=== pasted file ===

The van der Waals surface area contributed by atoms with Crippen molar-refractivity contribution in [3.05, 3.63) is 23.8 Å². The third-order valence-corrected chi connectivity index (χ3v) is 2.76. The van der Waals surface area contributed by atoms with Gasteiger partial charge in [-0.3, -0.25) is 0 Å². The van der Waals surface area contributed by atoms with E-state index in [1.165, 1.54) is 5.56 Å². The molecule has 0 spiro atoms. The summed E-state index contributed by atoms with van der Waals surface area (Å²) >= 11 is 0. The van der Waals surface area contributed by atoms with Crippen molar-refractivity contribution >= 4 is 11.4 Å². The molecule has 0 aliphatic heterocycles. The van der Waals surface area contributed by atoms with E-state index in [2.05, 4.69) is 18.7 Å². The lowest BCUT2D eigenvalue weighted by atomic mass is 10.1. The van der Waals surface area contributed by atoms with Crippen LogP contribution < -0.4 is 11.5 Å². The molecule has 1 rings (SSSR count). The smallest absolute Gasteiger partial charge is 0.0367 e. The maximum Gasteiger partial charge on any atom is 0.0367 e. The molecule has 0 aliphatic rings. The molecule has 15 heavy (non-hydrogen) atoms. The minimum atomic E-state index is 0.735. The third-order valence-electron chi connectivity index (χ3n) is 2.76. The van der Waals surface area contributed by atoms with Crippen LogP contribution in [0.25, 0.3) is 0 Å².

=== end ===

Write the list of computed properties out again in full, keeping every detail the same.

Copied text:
The van der Waals surface area contributed by atoms with Crippen molar-refractivity contribution in [3.05, 3.63) is 23.8 Å². The third-order valence-corrected chi connectivity index (χ3v) is 2.76. The van der Waals surface area contributed by atoms with Gasteiger partial charge in [-0.3, -0.25) is 0 Å². The van der Waals surface area contributed by atoms with E-state index in [1.165, 1.54) is 5.56 Å². The molecule has 0 spiro atoms. The summed E-state index contributed by atoms with van der Waals surface area (Å²) >= 11 is 0. The van der Waals surface area contributed by atoms with Crippen molar-refractivity contribution >= 4 is 11.4 Å². The molecule has 0 aliphatic heterocycles. The van der Waals surface area contributed by atoms with E-state index in [2.05, 4.69) is 18.7 Å². The lowest BCUT2D eigenvalue weighted by atomic mass is 10.1. The van der Waals surface area contributed by atoms with Crippen LogP contribution < -0.4 is 11.5 Å². The molecule has 1 rings (SSSR count). The smallest absolute Gasteiger partial charge is 0.0367 e. The maximum Gasteiger partial charge on any atom is 0.0367 e. The molecule has 0 aliphatic rings. The molecule has 15 heavy (non-hydrogen) atoms. The minimum atomic E-state index is 0.735. The third-order valence-electron chi connectivity index (χ3n) is 2.76. The van der Waals surface area contributed by atoms with Crippen LogP contribution in [0.25, 0.3) is 0 Å².